Nothing Left To Learn
It’s an amazing thing to talk to radio executives and senior talent who profess to already know everything there is to know about radio. I feel this is the pervasive attitude, and part of my evidence is that radio has made no improvements that are not technologically based in the last 30 years.
As the oldest of the electronic media, radio has been relegated – by others and us – to playing the part of “Gramps” in a series re-run of “Lassie." Our demands are low and our desires even less so. We have stopped even thinking about competing with the new and aggressive whippersnappers.
Still, the leadership and executive-corps could make a fairly frenzied if not compelling argument for how engaged and busy they really are. Busy, busy, busy. Sales executives are straining to squeeze, if not choke, every possible nickel out of advertisers without adjusting the product whatsoever. Programmers are taking “deckchairology” to new heights of foolishness. Their default position is “less is more." This has resulted in the suppression and/or elimination of local talent – a situation gleefully embraced by management.
Online competition for listeners has not yet taken on the specter of a plague of locusts, but well-read individuals do have an appreciation that these maladies come as gifts from the gods and also tend to arrive in a series – one-trial learning hardly ever being the case. (Most recently, the lowering of music royalties on outfits that are running online does little for radio and a lot for the Web crowd. Another gift/curse.)
Yes, a growing number of broadcasters who have, otherwise, demonstrated their credibility, are also voicing their chagrin on a number of issues that are extremely important to the future of radio. Sometimes it takes the efforts of someone like Radio Ink’s Ed Ryan to pull the issues to the foreground, and sometimes other insiders will just 'fess up and declare their concerns. I note, however, that most of the issues could be described as emanating from external forces – government inactivity or over-activity, the influences of other media, or the machinations of corporate head offices. Indeed, at the single or cluster station level, home office edicts tend to be perceived as another “external” and do little but frustrate and minimize the efforts of the locals.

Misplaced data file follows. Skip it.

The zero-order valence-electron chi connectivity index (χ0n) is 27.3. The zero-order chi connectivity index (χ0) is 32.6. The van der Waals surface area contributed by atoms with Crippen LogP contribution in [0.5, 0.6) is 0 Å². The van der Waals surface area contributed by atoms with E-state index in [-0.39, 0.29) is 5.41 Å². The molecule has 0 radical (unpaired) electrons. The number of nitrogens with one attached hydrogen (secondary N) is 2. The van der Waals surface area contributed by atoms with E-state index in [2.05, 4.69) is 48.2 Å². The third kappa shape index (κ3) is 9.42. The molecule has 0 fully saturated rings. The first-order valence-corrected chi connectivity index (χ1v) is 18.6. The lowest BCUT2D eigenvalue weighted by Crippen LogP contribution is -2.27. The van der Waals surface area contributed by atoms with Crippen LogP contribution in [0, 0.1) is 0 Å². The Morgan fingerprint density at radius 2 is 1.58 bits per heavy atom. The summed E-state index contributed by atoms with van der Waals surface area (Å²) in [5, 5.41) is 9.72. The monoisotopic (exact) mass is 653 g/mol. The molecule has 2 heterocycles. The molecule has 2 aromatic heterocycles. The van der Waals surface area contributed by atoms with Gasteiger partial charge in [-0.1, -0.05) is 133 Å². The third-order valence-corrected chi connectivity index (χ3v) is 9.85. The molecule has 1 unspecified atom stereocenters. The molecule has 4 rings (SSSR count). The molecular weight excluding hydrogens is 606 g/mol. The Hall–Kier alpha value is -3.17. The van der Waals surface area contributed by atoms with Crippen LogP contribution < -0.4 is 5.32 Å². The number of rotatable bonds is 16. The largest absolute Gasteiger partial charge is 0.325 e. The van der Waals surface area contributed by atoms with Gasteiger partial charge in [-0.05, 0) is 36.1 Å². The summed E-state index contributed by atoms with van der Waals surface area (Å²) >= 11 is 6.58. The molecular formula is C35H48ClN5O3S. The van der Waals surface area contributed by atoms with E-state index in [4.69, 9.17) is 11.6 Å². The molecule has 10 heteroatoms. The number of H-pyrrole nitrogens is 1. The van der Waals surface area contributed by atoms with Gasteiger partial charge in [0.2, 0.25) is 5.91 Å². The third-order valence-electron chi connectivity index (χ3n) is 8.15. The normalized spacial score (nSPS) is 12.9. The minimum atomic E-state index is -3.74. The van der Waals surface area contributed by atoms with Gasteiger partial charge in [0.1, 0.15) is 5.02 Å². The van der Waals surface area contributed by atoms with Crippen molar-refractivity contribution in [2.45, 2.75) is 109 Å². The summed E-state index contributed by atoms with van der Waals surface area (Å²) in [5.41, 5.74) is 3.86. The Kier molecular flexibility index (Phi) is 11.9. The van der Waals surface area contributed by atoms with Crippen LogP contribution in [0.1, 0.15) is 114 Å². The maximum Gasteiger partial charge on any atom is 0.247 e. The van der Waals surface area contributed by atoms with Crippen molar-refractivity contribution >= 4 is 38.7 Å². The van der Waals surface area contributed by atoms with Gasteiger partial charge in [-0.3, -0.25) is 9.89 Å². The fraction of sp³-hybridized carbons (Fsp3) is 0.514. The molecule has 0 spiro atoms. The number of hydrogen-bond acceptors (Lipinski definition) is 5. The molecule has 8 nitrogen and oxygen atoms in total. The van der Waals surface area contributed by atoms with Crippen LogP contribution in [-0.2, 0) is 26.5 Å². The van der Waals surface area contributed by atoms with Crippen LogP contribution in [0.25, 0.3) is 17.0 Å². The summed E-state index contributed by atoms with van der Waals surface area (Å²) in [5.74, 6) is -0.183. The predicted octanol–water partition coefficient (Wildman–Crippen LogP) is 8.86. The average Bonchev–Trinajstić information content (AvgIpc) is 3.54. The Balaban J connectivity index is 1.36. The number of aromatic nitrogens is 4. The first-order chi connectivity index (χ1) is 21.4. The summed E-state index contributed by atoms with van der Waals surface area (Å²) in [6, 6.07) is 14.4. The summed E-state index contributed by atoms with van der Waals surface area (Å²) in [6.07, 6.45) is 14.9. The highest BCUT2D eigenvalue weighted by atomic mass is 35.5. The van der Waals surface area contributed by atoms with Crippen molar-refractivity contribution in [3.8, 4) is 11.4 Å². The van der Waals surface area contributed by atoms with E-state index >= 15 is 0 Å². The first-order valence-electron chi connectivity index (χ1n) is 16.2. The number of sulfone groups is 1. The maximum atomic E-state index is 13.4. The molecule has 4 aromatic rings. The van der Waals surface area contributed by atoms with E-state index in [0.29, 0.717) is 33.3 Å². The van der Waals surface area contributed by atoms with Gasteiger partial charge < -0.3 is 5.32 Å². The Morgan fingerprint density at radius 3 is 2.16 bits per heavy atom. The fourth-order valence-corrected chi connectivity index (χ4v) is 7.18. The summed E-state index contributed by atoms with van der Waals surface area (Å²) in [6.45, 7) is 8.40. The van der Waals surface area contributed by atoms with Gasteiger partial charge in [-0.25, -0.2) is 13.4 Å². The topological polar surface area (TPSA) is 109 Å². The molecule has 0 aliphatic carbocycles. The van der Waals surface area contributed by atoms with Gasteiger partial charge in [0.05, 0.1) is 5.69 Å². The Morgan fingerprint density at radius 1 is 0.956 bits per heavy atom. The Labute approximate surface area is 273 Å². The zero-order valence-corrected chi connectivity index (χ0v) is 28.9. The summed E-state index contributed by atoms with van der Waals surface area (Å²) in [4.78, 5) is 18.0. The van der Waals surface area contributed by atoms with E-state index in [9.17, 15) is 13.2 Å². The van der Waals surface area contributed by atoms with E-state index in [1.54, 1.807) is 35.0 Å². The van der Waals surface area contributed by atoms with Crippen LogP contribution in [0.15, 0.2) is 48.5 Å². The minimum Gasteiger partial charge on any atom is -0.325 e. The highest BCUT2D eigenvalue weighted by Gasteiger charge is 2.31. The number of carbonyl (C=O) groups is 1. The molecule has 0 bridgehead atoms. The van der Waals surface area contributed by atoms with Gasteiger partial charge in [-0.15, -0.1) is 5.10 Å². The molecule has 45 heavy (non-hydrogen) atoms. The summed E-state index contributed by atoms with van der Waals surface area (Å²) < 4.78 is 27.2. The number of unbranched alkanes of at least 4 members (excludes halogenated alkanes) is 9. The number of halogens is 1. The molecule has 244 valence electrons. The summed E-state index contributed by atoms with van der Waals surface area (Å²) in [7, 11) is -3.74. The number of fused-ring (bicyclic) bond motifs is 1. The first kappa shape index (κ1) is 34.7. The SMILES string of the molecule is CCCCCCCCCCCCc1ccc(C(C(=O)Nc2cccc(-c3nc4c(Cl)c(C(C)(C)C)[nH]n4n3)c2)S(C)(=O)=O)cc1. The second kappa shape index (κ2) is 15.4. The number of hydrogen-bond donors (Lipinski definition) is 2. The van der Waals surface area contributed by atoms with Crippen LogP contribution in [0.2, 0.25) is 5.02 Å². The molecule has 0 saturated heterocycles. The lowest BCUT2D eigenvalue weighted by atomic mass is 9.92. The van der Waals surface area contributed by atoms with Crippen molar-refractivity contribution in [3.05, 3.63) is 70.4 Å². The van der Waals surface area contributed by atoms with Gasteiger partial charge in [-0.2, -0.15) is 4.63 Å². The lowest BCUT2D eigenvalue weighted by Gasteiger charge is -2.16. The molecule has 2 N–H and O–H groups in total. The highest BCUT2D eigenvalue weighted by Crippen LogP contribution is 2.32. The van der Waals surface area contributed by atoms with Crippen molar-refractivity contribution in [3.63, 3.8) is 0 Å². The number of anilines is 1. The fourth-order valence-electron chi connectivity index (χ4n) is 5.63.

As is typical in the general, business culture, radio leadership also invites input from the minions. Occasionally, they will issue memos and hang banners. Maybe hire a band. Unfortunately, any acceptance of these invitations tends to result in another suddenly missing minion. (“If I wanted your input, I would have asked for it – with a lot more sincerity!”)
Meanwhile, in the past few days, a number of managers have come out and said the unthinkable. One put it fairly succinctly by stating that our locally produced commercials “suck.” While I was impressed by his candor, I disagree with his solution: the creation of a central, internal ad agency that specializes in radio commercials. Although not a bad idea as a stand-alone entity and, perhaps, a profit center, the creation of an uber creative department has enormous liabilities built in well before the first spot is cut. The place would be overwhelmed in mere days; the quality would suffer from deadlines that actually mean right now, and advertisers in the townships would be unimpressed by “those big city advertising weenies." Or, as is so typically said by unsophisticated, but still influential advertisers: “I don’t need creative. I need to sell cars!” (The significance that the latter works better with the former is a lost concept. And that’s our fault.)